All along the way, it was very cloudy. It seemed as if we would be caught up in a snow storm, not quite the ideal weather to see twilight colours. But nature had something else in store for us! Though we were very late in reaching the lake, the sky remained clear, surprising us! You never know what nature might offer you. We were able to capture stunning ice formations on the bank of the lake with the sun directly up in the sky, above them.

Lake Tso Moriri or "Mountain Lake" is a lake in the Ladakhi part of the Changthang Plateau in Jammu and Kashmir in Northern India. The lake is at an altitude of 4,522 m (14,836 ft). It is the largest of the high altitude lakes entirely within India and wholly within Ladakh in this Trans-Himalayan biogeographic region. It is about 16 miles (26 km) north to south in length and two to three miles (3 to 5 km) wide.

North Star Trails in the Sky

North Star Trails in the Sky

These glorious star trails around Polaris, the North Star. For the most common and often the most spectacular star trails.

The North Star or Pole Star – aka Polaris – is famous for holding nearly still in our sky while the entire northern sky moves around it. That’s because it’s located nearly at the north celestial pole, the point around which the entire northern sky turns. Polaris marks the way due north.

This shot was exposed for 32 Minutes to capture the star trails movement, Each line in the picture denotes single star movement in sky over 32 minutes duration.

Frozen Panorama at Pangong Tso Lake

Frozen Panorama at Pangong Tso Lake

It may be one of the most challenging aspects of landscape photography to come out of a cosy warm sleeping bag and dress up in down jackets to face the -25 degrees Centigrade temperatures to capture a sunrise on the banks of Pangong Lake. Only a passion for landscape photography and the unwavering commitment to my quest for a perfect shot can motivate one to dare this weather. When I had to take off my glove to switch off the auto focus button on my camera to take this panoramic picture, in just 10 seconds I lost all sensation of touch. I could not switch it off myself and had to call my partner in adventure, Mr Naidu to do that job for me.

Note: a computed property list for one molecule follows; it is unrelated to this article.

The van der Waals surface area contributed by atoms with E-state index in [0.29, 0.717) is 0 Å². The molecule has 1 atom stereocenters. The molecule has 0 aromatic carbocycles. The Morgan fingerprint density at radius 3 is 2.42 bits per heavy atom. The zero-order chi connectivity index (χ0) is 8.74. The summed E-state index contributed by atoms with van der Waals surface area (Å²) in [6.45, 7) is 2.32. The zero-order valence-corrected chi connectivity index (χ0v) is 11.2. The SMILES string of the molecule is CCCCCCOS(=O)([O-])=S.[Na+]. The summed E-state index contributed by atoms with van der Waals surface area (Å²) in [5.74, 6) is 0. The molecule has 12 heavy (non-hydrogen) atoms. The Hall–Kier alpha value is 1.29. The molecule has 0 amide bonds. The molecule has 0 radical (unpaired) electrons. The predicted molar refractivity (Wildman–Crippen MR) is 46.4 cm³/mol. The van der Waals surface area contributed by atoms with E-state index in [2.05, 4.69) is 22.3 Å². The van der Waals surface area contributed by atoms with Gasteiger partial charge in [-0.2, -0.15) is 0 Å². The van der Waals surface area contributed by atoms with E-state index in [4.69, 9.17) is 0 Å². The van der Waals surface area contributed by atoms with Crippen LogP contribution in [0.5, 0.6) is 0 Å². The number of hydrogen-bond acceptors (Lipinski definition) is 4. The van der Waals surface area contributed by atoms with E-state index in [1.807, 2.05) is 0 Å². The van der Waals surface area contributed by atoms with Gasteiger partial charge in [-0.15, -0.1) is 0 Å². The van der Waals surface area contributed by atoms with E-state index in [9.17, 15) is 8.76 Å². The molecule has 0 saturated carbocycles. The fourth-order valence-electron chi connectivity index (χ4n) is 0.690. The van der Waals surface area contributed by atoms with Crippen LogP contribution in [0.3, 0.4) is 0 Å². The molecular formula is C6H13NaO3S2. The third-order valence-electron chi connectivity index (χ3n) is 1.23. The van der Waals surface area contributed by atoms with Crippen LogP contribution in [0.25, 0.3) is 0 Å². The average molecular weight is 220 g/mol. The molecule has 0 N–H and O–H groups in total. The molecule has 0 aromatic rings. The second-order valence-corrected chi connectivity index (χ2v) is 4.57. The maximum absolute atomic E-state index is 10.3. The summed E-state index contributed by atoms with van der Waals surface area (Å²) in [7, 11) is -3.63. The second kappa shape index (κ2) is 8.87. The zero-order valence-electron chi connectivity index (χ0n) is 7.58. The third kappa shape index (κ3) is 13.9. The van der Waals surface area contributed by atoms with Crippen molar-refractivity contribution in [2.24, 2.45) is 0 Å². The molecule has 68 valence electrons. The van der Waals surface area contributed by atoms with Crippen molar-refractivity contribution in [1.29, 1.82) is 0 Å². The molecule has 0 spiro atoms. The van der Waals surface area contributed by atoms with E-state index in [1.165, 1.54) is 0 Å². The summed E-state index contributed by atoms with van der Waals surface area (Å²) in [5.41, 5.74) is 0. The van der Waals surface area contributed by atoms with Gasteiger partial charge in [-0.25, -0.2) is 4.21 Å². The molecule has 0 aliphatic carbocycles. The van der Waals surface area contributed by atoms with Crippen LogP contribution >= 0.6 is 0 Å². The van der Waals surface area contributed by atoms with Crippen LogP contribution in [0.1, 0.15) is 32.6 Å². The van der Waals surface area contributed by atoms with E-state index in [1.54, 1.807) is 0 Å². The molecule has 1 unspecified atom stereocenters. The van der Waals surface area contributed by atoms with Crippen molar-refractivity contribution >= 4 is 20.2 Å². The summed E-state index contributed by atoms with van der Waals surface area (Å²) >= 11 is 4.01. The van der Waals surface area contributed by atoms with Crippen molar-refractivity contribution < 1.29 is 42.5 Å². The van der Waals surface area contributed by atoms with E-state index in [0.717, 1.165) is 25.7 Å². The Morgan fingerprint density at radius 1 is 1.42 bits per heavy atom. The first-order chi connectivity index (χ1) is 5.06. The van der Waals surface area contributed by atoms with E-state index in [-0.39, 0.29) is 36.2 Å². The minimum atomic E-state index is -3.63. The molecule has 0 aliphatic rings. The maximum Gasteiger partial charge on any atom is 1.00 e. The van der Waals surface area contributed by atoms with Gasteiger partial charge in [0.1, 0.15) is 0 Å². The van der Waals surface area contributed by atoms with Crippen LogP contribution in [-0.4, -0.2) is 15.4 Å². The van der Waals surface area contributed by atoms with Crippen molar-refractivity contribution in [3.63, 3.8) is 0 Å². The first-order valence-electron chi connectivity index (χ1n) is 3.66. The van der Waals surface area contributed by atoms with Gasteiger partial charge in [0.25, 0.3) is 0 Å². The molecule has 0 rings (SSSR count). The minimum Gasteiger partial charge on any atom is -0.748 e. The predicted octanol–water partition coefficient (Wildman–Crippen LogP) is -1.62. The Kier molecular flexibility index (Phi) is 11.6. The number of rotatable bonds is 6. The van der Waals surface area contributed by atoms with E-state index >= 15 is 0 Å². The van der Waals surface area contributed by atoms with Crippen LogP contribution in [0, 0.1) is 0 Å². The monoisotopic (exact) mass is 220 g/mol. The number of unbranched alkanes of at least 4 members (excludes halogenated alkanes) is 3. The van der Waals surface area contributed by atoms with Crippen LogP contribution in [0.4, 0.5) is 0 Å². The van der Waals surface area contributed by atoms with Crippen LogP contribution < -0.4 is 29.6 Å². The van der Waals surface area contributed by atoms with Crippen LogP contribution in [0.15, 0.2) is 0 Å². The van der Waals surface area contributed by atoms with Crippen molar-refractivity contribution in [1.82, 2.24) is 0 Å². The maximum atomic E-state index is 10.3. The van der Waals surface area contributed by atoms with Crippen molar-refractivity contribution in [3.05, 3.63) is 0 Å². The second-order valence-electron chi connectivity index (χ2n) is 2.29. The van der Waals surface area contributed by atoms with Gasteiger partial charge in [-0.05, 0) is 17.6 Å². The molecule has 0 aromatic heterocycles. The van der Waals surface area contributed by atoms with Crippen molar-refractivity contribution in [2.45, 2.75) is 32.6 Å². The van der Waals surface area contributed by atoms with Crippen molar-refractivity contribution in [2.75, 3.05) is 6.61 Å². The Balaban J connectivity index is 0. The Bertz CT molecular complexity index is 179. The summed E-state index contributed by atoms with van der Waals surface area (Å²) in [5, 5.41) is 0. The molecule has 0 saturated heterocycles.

You can see the first rays of the sun falling on the mountains towards the extreme right, as it rises between the mountains on the left. The small ‘flashing mirror’ on the extreme right is our accommodation with plywood walls on three sides and a glass wall on the lake facing side. The frozen lake is in the foreground.

I was ecstatic to see these amazing sunrise colours in the sky after all our efforts. I collated a series of shots, stitching them up to make a panorama.

Pangong Tso is a Salt Lake in the Himalayas, situated at a height of about 4,350 m (14,270 ft) and the winter temperatures range from -10 to -30 degrees centigrade. It is the second highest lake in India.

Pangong Lake is 134 km (83 mi) long and extends from India to China. Approximately 60% of the lake lies in China. The lake is 5 km (3.1 mi) wide at its broadest point. All together it covers 604 sq km. During winters the lake freezes completely, despite it being saline water.